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Lee's Summit man recalls his role in the recovery of Apollo 11

USS Hornet
Posted at 9:06 PM, Jul 20, 2019
and last updated 2019-07-20 23:18:05-04

LEE'S SUMMIT, Mo.  — While many celebrated the 50th anniversary of the Apollo 11 moon landing, a Lee's Summit, Missouri man recalled his role in its recovery.

During David Landes' 21 years in the United States Marine Corps, he spent nearly two years on the USS Hornet, the ship that recovered the Apollo 11 astronauts once they splashed down in the Pacific Ocean.

"It was a WWII Essex class carrier, and it replaced the Hornet that had launched the Doolittle raid, that ship had been sunk," Landes said.

After finishing a tour in Vietnam, Landes said the ship got the call.

"Got the word, we got back from overseas, and we got the word that we had been selected as the prime recovery ship for Apollo 11," Landes recalled.

The USS Hornet left Long Beach and headed to Pearl Harbor to begin training for the recovery mission. Landes said it was a lot of work, but prepared them for July 24, 1969.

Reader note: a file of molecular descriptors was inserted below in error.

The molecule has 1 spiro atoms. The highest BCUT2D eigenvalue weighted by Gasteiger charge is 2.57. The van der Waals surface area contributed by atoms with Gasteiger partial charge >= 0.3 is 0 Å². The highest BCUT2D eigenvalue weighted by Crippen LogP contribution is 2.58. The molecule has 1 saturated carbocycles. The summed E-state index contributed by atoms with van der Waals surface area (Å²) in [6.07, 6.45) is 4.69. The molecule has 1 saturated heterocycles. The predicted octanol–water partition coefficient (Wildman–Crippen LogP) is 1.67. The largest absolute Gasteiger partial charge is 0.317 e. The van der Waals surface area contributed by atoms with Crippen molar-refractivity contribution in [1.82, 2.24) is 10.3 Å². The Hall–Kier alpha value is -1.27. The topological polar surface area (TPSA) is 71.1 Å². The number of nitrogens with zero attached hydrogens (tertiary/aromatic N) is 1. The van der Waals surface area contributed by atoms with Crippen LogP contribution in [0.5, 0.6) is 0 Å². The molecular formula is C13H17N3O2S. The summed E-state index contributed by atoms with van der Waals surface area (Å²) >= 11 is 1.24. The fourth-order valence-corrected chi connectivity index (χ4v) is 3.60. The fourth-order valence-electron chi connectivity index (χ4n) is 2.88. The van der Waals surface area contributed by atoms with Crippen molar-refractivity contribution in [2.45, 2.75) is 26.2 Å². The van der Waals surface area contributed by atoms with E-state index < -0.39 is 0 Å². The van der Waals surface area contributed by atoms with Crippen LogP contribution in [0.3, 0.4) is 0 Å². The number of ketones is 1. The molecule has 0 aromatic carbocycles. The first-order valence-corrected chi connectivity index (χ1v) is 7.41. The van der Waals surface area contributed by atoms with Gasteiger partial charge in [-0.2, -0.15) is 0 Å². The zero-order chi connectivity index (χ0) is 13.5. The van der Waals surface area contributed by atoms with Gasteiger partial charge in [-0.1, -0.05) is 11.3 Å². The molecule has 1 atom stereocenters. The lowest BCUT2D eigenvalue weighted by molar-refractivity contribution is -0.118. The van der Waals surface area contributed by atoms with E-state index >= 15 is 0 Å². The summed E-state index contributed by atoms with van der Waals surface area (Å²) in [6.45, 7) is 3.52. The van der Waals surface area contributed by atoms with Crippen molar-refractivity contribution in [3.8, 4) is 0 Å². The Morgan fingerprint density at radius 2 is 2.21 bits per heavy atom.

"I don't think it really impressed me until a few years later, that I had been a witness to a little bit of history, both with Apollo 11 and Apollo 12. We picked it up too," he said.

The recovery day felt like a normal work day for Landes, until President Nixon arrived on board.

"The rest of the day, for the most part, until everybody left, I was standing at attention some place and that's what most of us were doing," Landes said.

As Landes looked through old pictures, he remembered the day vividly.

"Mike Collins looked up and stuck his hand up and I nodded to him and kept walking," he said.

Landes has several books, memories and a framed piece of the Apollo 11 capsule that splashed down hanging in his office.

"This piece of foil I took off the Command Module, right between the the hatch and the handrail, and I know I wasn't the only one," Landes said.